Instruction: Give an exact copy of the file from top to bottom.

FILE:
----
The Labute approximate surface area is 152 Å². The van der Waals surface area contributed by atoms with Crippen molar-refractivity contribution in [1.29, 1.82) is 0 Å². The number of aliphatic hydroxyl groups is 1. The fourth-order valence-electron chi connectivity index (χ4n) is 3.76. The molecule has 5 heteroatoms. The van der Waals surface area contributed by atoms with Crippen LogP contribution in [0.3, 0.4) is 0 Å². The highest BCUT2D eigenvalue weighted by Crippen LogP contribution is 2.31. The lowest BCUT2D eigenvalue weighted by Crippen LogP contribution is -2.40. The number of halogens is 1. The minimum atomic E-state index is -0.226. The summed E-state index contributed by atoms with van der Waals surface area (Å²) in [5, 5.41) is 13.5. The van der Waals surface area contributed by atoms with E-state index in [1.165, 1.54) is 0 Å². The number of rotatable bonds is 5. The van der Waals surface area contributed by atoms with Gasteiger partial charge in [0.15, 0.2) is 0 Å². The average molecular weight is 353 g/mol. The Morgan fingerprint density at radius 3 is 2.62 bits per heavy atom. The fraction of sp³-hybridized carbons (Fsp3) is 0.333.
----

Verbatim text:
The Labute approximate surface area is 152 Å². The van der Waals surface area contributed by atoms with Crippen molar-refractivity contribution in [1.29, 1.82) is 0 Å². The number of aliphatic hydroxyl groups is 1. The fourth-order valence-electron chi connectivity index (χ4n) is 3.76. The molecule has 5 heteroatoms. The van der Waals surface area contributed by atoms with Crippen LogP contribution in [0.3, 0.4) is 0 Å². The highest BCUT2D eigenvalue weighted by Crippen LogP contribution is 2.31. The lowest BCUT2D eigenvalue weighted by Crippen LogP contribution is -2.40. The number of halogens is 1. The minimum atomic E-state index is -0.226. The summed E-state index contributed by atoms with van der Waals surface area (Å²) in [5, 5.41) is 13.5. The van der Waals surface area contributed by atoms with E-state index in [1.165, 1.54) is 0 Å². The number of rotatable bonds is 5. The van der Waals surface area contributed by atoms with Gasteiger partial charge in [0.15, 0.2) is 0 Å². The average molecular weight is 353 g/mol. The Morgan fingerprint density at radius 3 is 2.62 bits per heavy atom. The fraction of sp³-hybridized carbons (Fsp3) is 0.333.